Equity income funds fell out of favour with investors in July, analysis by Trustnet suggests, having spent much of 2023 becoming increasingly popular.
High inflation and rising interest rates have pushed investors to find ways to make their money work harder over the past year or so and income funds – which pay out some of their return today rather than in the distant future – were getting researched more by Trustnet readers.
However, when we look at the research trends for July, we found that this dynamic has reversed. In order to discover this, we took at the share of Trustnet’s pageviews that each Investment Association fund gathered in July and compared it with a baseline from the previous 12 months.
The findings can be seen in the chart below, which shows the change in July’s research shares compared to the baseline, aggregated by Investment Association sector.
Change in research share by Investment Association sector – July 2023
Source: Trustnet, Google Analytics
Both the IA UK Equity Income and IA Global Equity Income sectors were hit by a fall in their research share last month. This is something of an anomaly for 2023, as both sectors had been growing their research month to month.
Among the funds that had the largest decline in research from these peer groups are BNY Mellon Global Income, Vanguard Global Equity Income, JPM Global Equity Income, CT UK Equity Income, Fidelity Global Dividend and Allianz UK Listed Equity Income.
This comes amid signs that the battle against inflation is starting to turn, with the Federal Reserve appearing to be slowing the pace of its interest rate hikes and eyeing a soft landing. The Bank of England has been less successful in its efforts to curb inflation, but the latest UK consumer prices index did fall by more than expected.
Not every equity income fund was being researched less than before, however, with the likes of Aviva Investors Global Equity Income, BNY Mellon UK Income, LF Gresham House UK Multi Cap Income, Royal London Global Equity Income, Schroder Income Maximiser and Man GLG Income being the ones with the biggest increase in interest from Trustnet users.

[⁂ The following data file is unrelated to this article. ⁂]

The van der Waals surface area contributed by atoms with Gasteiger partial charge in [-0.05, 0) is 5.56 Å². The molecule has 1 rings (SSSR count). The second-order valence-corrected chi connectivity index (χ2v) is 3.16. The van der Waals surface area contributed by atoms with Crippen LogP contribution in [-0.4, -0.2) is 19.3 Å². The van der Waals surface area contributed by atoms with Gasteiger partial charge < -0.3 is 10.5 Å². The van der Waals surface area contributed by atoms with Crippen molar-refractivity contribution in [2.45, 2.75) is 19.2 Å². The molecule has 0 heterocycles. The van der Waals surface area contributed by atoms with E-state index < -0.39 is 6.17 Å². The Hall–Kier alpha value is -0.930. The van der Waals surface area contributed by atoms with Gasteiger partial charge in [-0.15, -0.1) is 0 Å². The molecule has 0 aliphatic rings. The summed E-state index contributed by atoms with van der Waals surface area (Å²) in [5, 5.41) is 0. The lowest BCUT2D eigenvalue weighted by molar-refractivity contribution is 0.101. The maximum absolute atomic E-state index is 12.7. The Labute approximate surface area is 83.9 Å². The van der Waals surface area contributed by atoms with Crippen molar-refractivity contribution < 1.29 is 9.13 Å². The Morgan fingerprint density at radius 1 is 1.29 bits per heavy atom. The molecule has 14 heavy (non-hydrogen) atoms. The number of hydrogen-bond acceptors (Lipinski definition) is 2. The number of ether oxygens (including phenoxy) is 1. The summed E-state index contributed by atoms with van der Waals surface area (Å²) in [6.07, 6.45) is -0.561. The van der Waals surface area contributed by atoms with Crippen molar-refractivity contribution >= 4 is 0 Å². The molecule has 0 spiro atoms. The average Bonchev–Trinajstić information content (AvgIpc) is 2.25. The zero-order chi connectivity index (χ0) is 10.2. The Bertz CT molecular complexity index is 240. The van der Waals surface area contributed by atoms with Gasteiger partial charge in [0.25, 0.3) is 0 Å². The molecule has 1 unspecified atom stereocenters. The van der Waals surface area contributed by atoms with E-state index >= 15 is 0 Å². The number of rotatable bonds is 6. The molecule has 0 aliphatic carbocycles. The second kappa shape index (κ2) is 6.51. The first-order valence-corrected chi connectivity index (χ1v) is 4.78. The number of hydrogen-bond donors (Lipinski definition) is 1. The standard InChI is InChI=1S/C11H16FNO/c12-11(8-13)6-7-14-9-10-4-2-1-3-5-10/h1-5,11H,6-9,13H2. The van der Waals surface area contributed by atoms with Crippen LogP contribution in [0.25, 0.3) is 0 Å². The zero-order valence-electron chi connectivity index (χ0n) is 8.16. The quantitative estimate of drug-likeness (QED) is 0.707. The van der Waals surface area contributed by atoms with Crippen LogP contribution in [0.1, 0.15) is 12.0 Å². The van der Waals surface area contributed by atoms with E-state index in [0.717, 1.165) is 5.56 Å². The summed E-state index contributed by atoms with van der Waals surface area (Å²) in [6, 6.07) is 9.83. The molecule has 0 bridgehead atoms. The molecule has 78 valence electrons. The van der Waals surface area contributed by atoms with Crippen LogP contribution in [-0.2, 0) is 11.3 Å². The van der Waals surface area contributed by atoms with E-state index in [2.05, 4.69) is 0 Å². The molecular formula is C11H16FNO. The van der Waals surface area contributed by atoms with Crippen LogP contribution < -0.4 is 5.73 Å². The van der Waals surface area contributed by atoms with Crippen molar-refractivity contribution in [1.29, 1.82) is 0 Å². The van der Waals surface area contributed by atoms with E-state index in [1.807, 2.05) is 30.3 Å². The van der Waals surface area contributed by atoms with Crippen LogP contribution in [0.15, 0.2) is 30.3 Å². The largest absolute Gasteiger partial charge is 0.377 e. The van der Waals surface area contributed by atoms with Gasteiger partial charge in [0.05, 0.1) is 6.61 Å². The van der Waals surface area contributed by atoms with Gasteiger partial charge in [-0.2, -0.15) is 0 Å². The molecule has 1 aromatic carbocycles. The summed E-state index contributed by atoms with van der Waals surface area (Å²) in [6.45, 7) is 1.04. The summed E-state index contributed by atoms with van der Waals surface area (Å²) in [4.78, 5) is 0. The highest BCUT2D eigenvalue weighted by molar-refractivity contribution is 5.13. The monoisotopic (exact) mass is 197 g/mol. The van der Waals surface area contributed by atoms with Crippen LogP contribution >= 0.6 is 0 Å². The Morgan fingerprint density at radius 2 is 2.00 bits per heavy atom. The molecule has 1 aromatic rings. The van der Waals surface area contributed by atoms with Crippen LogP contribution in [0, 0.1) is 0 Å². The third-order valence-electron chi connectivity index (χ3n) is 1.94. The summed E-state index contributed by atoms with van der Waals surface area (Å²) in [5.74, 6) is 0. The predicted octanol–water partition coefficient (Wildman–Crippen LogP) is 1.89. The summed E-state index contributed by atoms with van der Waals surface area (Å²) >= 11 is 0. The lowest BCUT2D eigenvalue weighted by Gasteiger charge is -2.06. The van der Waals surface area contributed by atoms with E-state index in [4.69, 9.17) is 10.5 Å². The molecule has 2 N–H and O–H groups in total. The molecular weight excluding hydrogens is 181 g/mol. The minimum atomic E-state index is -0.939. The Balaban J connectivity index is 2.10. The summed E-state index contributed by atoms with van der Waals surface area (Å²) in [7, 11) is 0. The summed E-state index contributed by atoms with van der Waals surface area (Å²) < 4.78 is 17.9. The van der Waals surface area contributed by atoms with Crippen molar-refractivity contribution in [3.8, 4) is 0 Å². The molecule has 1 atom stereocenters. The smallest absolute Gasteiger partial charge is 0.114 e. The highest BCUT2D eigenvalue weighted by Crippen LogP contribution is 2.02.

Other signs that investors are starting to react to slowing inflation comes from the fall in research in the IA Mixed Investment 20-60% Shares sector, which is home to many of the multi-asset funds that focus on income.
In addition, there’s been less interest in the IA Commodity/Natural Resources sector. Its members performed strongly in 2022 when commodities rocketed but has struggled more recently as prices have started to fall back.
There has been a significant jump in research into IA Global funds, however. Some 15.1% of pageviews in the Investment Association universe went to IA Global funds in July, up from 14% over the previous 12 months.
Royal London Global Equity Select, HSBC FTSE All World Index, Vanguard LifeStrategy 100% Equity, Purisima Global Total Return PCG, L&G Global 100 Index Trust and Schroder Global Recovery were the funds with the biggest rises in their research share.
Other notable increases include the IA Technology & Technology Innovation sector (reflecting the fact tech stocks are leading the 2023 rally), IA Short Term Money Market (higher yields on offer thanks to higher interest rates) and IA Japan (strong recent performance).
Source: Trustnet, Google Analytics
When it comes to individual funds, Royal London Short Term Money Market has achieved the largest gain in research share among Trustnet readers. Over the previous 12 months, it was the 59th most-viewed Investment Association factsheet but it has climbed to 11th place as investors started to look more at cash.
Many of the other funds in the table above are linked to the themes discussed previously.
Liontrust European Dynamic also continues to attract investors. European equities had been among the funds with the biggest increases in research in recent months, but this eased in July.